Movie Review – Olympus Has Fallen

Olympus has Fallen in one frame
The entire story of Olympus has Fallen in one frame.

With a title like Olympus Has Fallen, the premise should be as clear as the scope on a sniper’s rifle. I’ll do my best to cover the basics of the movie but, I promise you that Olympus Has Fallen isn’t one of those ‘thinking’ movies.

Former Secret Service Agent Mike Banning (Gerard Butler) is at his new desk, in his new job, pushing papers when the unthinkable happens. Terrorists in a military plane are strafing civilians and security alike in the vicinity of the White House. He’s a former agent for a good reason. In a completely unnecessary opening scene, Banning saves President Benjamin Asher (Aaron Eckhart) and the first kid Connor (Finley Jacobsen) from a single car accident in the middle of a blizzard, somewhere near Camp David in Maryland. Months later, terrorists attack the White House, codename: Olympus. And as the title has blatantly states, Olympus Has Fallen.

Aaron Eckhart after reading the rumors of 'The Core' sequel
Aaron Eckhart after reading the rumors of ‘The Core’ sequel

With the President, Vice President Rodriguez (Phil Austin) and key members of Cabinet ‘sequestered’, the Speaker of the House Alan Trumbull (Morgan Freeman) assumes the role of Commander in Chief, while negotiating with the terrorists, and devising his counter-attack. If by some chance a trigger-happy ex top Secret Service Agent were around to settle the score for America, that would help the counter-attack. He would need a special set of skills, but not in the Liam Neeson way.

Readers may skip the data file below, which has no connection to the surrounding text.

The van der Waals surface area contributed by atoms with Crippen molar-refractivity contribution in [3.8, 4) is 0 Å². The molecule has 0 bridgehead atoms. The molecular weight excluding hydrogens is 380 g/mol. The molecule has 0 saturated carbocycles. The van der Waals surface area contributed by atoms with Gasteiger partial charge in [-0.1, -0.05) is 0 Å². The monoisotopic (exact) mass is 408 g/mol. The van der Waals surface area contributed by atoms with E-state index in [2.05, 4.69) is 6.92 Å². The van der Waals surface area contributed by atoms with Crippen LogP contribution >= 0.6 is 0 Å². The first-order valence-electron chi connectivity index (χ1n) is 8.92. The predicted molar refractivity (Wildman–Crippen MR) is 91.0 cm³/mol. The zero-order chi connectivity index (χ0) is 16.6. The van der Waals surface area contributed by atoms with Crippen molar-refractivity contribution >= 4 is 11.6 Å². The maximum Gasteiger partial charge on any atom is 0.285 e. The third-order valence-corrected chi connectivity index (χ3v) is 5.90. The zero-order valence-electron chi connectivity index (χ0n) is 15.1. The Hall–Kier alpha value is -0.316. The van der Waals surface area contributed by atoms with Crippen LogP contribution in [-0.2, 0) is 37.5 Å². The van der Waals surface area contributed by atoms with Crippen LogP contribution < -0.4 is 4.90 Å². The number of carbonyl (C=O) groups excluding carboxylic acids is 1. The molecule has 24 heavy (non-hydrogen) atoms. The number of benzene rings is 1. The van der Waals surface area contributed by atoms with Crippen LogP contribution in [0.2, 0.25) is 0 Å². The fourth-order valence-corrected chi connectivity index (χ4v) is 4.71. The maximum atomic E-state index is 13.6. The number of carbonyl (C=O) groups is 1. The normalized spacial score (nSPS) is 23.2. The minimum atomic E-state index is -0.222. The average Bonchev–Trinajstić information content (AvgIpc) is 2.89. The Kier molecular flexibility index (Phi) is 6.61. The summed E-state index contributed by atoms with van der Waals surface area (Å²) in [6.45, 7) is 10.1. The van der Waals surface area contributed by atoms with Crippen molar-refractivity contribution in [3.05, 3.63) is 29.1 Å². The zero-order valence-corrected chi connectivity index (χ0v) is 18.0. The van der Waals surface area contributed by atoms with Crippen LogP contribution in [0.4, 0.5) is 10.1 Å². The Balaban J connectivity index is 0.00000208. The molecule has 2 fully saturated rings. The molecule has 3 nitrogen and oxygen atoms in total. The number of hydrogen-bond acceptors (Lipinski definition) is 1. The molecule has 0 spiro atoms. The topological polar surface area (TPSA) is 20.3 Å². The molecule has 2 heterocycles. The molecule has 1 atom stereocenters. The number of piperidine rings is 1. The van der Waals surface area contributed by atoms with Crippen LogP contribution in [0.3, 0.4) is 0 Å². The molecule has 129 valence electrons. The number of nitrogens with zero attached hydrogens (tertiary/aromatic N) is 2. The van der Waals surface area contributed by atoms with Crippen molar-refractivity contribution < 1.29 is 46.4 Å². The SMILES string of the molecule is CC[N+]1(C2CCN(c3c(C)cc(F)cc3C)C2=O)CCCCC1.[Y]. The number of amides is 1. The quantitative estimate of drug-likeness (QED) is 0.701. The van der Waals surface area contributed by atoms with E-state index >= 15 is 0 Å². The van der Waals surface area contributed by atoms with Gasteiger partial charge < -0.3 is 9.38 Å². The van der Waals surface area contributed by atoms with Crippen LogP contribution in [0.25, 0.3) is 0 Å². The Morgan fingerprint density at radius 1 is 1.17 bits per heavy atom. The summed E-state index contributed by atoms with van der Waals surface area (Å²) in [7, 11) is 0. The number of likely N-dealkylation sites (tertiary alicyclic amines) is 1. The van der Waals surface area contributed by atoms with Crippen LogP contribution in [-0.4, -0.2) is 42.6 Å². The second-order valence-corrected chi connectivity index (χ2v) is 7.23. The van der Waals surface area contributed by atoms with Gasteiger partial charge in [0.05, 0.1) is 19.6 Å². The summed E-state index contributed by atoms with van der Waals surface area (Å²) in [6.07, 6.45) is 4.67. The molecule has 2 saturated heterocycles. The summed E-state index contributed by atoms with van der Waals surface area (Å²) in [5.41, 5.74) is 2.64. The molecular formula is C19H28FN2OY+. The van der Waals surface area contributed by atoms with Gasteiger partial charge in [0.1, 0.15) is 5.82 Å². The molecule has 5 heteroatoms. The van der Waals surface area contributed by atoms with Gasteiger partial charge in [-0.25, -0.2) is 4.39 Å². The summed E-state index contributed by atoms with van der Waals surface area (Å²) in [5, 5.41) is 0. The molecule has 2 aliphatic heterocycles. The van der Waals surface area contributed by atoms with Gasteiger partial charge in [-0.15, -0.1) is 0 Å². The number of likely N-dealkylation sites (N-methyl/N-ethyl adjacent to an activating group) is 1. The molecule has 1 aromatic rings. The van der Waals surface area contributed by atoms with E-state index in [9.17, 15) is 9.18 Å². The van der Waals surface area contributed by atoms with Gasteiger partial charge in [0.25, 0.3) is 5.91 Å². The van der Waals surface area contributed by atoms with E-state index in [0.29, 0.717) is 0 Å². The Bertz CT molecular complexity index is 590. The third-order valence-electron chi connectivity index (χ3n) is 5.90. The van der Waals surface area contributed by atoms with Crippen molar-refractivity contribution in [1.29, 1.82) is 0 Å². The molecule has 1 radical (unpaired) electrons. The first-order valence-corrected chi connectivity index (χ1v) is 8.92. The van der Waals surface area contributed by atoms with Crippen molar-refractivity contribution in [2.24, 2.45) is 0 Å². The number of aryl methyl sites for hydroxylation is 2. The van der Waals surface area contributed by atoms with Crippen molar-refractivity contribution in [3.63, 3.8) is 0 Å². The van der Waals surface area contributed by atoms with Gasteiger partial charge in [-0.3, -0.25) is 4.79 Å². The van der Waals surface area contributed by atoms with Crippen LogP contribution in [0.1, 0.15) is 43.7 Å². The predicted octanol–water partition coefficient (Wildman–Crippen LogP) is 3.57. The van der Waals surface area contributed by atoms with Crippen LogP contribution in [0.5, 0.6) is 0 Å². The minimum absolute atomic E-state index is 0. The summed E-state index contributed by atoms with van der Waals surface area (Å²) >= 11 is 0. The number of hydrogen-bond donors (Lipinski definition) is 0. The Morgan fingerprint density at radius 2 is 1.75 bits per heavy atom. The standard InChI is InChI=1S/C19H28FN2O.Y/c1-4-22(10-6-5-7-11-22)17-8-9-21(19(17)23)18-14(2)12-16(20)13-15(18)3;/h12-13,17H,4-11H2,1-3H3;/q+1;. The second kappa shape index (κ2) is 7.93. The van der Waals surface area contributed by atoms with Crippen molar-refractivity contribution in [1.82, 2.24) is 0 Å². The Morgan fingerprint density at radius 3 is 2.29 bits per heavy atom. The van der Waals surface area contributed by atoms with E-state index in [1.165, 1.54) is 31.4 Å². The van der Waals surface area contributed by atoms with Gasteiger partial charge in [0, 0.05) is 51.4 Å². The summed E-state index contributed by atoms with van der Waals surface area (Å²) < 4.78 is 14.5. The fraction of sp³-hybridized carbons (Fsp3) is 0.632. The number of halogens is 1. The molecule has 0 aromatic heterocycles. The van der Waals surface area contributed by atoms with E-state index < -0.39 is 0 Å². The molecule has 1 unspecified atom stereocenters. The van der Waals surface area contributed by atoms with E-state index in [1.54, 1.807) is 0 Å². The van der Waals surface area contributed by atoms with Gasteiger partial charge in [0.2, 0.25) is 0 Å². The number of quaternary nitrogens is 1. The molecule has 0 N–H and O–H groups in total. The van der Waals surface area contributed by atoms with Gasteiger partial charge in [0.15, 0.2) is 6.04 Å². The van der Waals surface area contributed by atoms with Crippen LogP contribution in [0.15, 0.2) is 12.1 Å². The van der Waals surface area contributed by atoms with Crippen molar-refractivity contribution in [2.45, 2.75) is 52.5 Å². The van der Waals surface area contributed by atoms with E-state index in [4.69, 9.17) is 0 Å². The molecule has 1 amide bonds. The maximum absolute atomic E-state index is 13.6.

He’d need to have a photographic blueprint of the White House memorized, current security codes for top secret weapons caches, even though he doesn’t currently work there. Also, he’d need a to be a master of several weapons and of hand-to-hand combat. If, by some inexplicable reasoning, you haven’t figured out that Gerard Butler will murder all of the terrorists without prejudice or hesitation, then you really need to think less of this movie.

There's still room on the bus I'm sending you to hell on.
There’s still room on the bus I’m sending you to hell on.

My only genuine bit of interest comes from trying to figure out what city stood in for Washington, DC. Being a native Washingtonian, I like to point out the potentially real locations from the stock footage or green screen work. I’d like to read your guesses in the comments section below.

The terrorists make demands and threats, but there is no real reason to believe anything other that Mike Banning will have to add Terrorist Killer to his resume. Given the current political climate in key areas of U.S. interest, Olympus  could be a bit more insightful than it is. A political thriller along the lines of Patriot Games or even Air Force One would be a better vehicle to unleash Gerard Butler. Instead we’re left with a moderately satisfying display of pyrotechnics during a 100 minute gun ballet.

Reel Film News Review by: Jahmal

Verdict: C

Rated: R @ 120 minutes

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